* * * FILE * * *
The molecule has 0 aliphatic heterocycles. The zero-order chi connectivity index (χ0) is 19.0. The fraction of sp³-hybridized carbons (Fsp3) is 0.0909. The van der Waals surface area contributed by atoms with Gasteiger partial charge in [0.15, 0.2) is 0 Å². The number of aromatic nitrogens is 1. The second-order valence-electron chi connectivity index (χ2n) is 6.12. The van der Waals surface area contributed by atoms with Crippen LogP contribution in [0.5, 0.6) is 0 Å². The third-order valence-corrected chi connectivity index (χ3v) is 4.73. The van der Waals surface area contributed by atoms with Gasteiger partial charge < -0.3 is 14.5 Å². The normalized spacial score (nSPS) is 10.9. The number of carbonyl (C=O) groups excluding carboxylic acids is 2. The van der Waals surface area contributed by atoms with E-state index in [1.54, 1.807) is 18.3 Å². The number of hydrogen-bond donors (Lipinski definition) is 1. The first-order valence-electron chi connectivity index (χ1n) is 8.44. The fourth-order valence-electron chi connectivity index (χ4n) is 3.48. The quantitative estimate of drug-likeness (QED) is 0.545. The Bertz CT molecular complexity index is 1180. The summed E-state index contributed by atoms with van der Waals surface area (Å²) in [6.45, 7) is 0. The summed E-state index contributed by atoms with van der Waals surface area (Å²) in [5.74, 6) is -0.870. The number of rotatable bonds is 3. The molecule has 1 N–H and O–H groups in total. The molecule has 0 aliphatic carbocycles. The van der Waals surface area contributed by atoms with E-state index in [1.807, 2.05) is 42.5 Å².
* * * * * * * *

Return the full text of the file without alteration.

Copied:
The molecule has 0 aliphatic heterocycles. The zero-order chi connectivity index (χ0) is 19.0. The fraction of sp³-hybridized carbons (Fsp3) is 0.0909. The van der Waals surface area contributed by atoms with Gasteiger partial charge in [0.15, 0.2) is 0 Å². The number of aromatic nitrogens is 1. The second-order valence-electron chi connectivity index (χ2n) is 6.12. The van der Waals surface area contributed by atoms with Crippen LogP contribution in [0.5, 0.6) is 0 Å². The third-order valence-corrected chi connectivity index (χ3v) is 4.73. The van der Waals surface area contributed by atoms with Gasteiger partial charge < -0.3 is 14.5 Å². The normalized spacial score (nSPS) is 10.9. The number of carbonyl (C=O) groups excluding carboxylic acids is 2. The van der Waals surface area contributed by atoms with E-state index in [1.54, 1.807) is 18.3 Å². The number of hydrogen-bond donors (Lipinski definition) is 1. The first-order valence-electron chi connectivity index (χ1n) is 8.44. The fourth-order valence-electron chi connectivity index (χ4n) is 3.48. The quantitative estimate of drug-likeness (QED) is 0.545. The Bertz CT molecular complexity index is 1180. The summed E-state index contributed by atoms with van der Waals surface area (Å²) in [6.45, 7) is 0. The summed E-state index contributed by atoms with van der Waals surface area (Å²) in [5.74, 6) is -0.870. The number of rotatable bonds is 3. The molecule has 1 N–H and O–H groups in total. The molecule has 0 aliphatic carbocycles. The van der Waals surface area contributed by atoms with E-state index in [1.807, 2.05) is 42.5 Å².